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How I Came to Choose My ‘Person’ Over Ana and Mia

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Editor's Note

If you live with an eating disorder, the following post could be potentially triggering. You can contact the Crisis Text Line by texting “NEDA” to 741741.

Hurt-filled eyes penetrate my heart as they stare into mine across the table. I have seen this look before but never has it made me feel so guilty.

In 23 years on this earth, I have been blessed with great friendships, but none that would ever hold a candle to ours.
The Yang to my Grey, The Monica to my Rachel, The Paris to my Nicole, and all of the other best friend duos…

She is truly my other half, my roommate, my co-worker, my role model, my hero, my concert sidekick, my partner-in-crime and my best friend.

Unfortunately, this means my “ugly secret” is no longer a secret — at least, not to her.

It has been years since anyone has used “eating disorder” as a term in reference to me. The dreadful disorder that has haunted me for almost a decade has been my own cross to bear for some time now.

The past few years, I have convinced myself time and time again that I no longer have a problem. The individuals who tried and failed to help me during adolescence have long since drifted into the past.

In order to maintain “relationships” with anorexia nervosa and bulimia nervosa — Ana and Mia — I have sacrificed numerous relationships with loved ones.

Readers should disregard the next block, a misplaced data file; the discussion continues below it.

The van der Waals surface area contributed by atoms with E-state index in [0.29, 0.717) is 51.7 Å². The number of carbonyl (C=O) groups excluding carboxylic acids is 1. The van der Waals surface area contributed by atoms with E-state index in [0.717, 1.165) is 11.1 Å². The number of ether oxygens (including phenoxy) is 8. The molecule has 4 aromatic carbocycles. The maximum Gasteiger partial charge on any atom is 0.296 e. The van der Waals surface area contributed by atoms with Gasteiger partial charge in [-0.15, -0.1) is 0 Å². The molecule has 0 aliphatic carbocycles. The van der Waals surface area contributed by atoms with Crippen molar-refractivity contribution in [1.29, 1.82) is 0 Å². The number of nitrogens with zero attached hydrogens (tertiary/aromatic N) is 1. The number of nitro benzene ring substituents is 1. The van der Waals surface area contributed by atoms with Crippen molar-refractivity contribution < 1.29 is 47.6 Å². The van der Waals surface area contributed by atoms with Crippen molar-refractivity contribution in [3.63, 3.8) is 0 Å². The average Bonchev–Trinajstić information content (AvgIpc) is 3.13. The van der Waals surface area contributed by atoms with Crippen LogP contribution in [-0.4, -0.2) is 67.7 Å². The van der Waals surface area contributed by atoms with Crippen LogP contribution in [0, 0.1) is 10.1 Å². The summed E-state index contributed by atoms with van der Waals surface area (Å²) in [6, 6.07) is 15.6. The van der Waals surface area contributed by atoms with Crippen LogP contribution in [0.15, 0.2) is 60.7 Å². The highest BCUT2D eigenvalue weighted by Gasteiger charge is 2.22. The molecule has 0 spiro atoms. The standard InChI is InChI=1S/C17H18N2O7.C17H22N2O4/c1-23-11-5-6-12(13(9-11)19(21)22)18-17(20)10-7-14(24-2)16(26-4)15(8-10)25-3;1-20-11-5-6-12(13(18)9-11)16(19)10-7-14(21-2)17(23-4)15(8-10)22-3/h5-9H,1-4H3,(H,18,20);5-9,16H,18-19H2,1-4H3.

No one tells you that even as a teenager, people will eventually get tired of your “bullshit” and move on. When your thoughts are preoccupied due to a life-threatening mental illness, it is easy to lose sight of everything else. I may never be able to make up for the pain I have inflicted upon others due to my eating disorder, but I refuse to let it destroy another imperative relationship.

The euphoria experienced from dropping in weight or hearing someone say “Oh, you’ve really lost weight” will never compensate for the tears in the eyes of the person you love most.

Eating disorders may cause individuals to become “self-absorbed,” but the love we have for others is still 100% sincere… or, at least, it is in my case.

The most important advice I could offer to anyone on the outside looking in is to never forget that eating disorders are mental illnesses. There is not one individual in the grips of an eating disorder who woke up one day and decided they wanted to become sick.

For almost 10 years, I have battled the disorder that is trying to kill me. For too long I was in complete denial. I believed adults were making a big deal out of nothing because I didn’t eat lunch in high school. Overnight trips were always a complete disaster that usually resulted in screaming matches between me and my favorite teacher. My role model throughout my high school years was a teacher whom I thought the world of. She helped me through countless situations, and for years tried to get me to seek help for a problem I didn’t think I had. If I would have taken her seriously, perhaps I wouldn’t feel as though all my hours in the guidance office were a complete waste of time.